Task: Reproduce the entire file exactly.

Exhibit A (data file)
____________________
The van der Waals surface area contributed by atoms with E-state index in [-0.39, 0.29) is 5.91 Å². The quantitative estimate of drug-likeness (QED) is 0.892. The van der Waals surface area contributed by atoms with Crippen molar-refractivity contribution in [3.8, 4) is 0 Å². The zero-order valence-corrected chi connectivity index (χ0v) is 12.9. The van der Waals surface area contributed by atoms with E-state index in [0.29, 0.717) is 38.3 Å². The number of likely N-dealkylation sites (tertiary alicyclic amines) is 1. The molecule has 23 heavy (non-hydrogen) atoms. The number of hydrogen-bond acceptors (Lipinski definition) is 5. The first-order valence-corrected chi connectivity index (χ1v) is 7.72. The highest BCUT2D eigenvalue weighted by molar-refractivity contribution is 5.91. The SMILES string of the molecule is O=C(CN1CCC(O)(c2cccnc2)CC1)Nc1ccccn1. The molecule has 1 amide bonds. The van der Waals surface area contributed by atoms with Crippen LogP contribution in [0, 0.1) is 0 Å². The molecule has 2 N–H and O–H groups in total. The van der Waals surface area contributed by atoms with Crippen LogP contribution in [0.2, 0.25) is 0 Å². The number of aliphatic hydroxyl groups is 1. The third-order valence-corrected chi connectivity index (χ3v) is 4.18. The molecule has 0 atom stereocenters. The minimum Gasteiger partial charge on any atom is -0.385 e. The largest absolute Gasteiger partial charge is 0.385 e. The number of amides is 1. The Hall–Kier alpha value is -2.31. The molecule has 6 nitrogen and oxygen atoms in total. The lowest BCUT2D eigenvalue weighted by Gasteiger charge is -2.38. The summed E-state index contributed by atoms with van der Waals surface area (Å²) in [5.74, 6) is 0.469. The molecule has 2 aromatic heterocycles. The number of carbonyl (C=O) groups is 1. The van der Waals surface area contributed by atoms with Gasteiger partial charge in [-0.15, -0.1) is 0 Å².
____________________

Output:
The van der Waals surface area contributed by atoms with E-state index in [-0.39, 0.29) is 5.91 Å². The quantitative estimate of drug-likeness (QED) is 0.892. The van der Waals surface area contributed by atoms with Crippen molar-refractivity contribution in [3.8, 4) is 0 Å². The zero-order valence-corrected chi connectivity index (χ0v) is 12.9. The van der Waals surface area contributed by atoms with E-state index in [0.29, 0.717) is 38.3 Å². The number of likely N-dealkylation sites (tertiary alicyclic amines) is 1. The molecule has 23 heavy (non-hydrogen) atoms. The number of hydrogen-bond acceptors (Lipinski definition) is 5. The first-order valence-corrected chi connectivity index (χ1v) is 7.72. The highest BCUT2D eigenvalue weighted by molar-refractivity contribution is 5.91. The SMILES string of the molecule is O=C(CN1CCC(O)(c2cccnc2)CC1)Nc1ccccn1. The molecule has 1 amide bonds. The van der Waals surface area contributed by atoms with Crippen LogP contribution in [0, 0.1) is 0 Å². The molecule has 2 N–H and O–H groups in total. The van der Waals surface area contributed by atoms with Crippen LogP contribution in [0.2, 0.25) is 0 Å². The number of aliphatic hydroxyl groups is 1. The third-order valence-corrected chi connectivity index (χ3v) is 4.18. The molecule has 0 atom stereocenters. The minimum Gasteiger partial charge on any atom is -0.385 e. The largest absolute Gasteiger partial charge is 0.385 e. The number of amides is 1. The Hall–Kier alpha value is -2.31. The molecule has 6 nitrogen and oxygen atoms in total. The lowest BCUT2D eigenvalue weighted by Gasteiger charge is -2.38. The summed E-state index contributed by atoms with van der Waals surface area (Å²) in [5.74, 6) is 0.469. The molecule has 2 aromatic heterocycles. The number of carbonyl (C=O) groups is 1. The van der Waals surface area contributed by atoms with Gasteiger partial charge in [-0.15, -0.1) is 0 Å².